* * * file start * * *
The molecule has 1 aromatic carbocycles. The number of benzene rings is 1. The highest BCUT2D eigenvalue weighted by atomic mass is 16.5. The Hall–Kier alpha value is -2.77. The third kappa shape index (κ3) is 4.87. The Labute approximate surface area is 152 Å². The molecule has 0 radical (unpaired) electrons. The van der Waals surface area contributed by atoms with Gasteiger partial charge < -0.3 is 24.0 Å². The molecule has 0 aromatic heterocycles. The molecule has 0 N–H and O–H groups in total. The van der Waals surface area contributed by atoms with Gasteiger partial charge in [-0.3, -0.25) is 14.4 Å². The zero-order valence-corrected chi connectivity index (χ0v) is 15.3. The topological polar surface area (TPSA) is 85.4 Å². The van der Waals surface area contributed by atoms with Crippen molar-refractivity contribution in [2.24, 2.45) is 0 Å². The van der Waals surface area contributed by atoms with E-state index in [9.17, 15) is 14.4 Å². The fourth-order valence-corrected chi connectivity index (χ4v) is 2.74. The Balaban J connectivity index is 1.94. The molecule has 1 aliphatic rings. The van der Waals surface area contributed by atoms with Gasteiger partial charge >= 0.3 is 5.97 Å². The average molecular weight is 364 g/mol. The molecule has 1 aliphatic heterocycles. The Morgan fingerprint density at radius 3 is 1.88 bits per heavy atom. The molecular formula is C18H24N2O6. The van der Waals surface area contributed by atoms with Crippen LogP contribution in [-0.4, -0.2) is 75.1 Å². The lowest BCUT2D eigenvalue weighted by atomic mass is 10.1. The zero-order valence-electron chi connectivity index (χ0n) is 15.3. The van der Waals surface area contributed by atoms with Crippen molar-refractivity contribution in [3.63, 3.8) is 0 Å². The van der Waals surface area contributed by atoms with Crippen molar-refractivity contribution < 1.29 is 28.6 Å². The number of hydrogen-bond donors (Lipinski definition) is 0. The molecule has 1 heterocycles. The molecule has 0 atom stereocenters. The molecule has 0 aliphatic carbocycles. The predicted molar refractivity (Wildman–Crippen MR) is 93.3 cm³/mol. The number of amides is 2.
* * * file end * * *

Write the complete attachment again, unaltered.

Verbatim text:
The molecule has 1 aromatic carbocycles. The number of benzene rings is 1. The highest BCUT2D eigenvalue weighted by atomic mass is 16.5. The Hall–Kier alpha value is -2.77. The third kappa shape index (κ3) is 4.87. The Labute approximate surface area is 152 Å². The molecule has 0 radical (unpaired) electrons. The van der Waals surface area contributed by atoms with Gasteiger partial charge < -0.3 is 24.0 Å². The molecule has 0 aromatic heterocycles. The molecule has 0 N–H and O–H groups in total. The van der Waals surface area contributed by atoms with Gasteiger partial charge in [-0.3, -0.25) is 14.4 Å². The zero-order valence-corrected chi connectivity index (χ0v) is 15.3. The topological polar surface area (TPSA) is 85.4 Å². The van der Waals surface area contributed by atoms with Crippen molar-refractivity contribution in [2.24, 2.45) is 0 Å². The van der Waals surface area contributed by atoms with E-state index in [9.17, 15) is 14.4 Å². The fourth-order valence-corrected chi connectivity index (χ4v) is 2.74. The Balaban J connectivity index is 1.94. The molecule has 1 aliphatic rings. The van der Waals surface area contributed by atoms with Gasteiger partial charge >= 0.3 is 5.97 Å². The average molecular weight is 364 g/mol. The molecule has 1 aliphatic heterocycles. The Morgan fingerprint density at radius 3 is 1.88 bits per heavy atom. The molecular formula is C18H24N2O6. The van der Waals surface area contributed by atoms with Crippen LogP contribution in [-0.4, -0.2) is 75.1 Å². The lowest BCUT2D eigenvalue weighted by atomic mass is 10.1. The zero-order valence-electron chi connectivity index (χ0n) is 15.3. The van der Waals surface area contributed by atoms with Crippen molar-refractivity contribution in [3.63, 3.8) is 0 Å². The van der Waals surface area contributed by atoms with Crippen molar-refractivity contribution < 1.29 is 28.6 Å². The number of hydrogen-bond donors (Lipinski definition) is 0. The molecule has 1 heterocycles. The molecule has 0 atom stereocenters. The molecule has 0 aliphatic carbocycles. The predicted molar refractivity (Wildman–Crippen MR) is 93.3 cm³/mol. The number of amides is 2.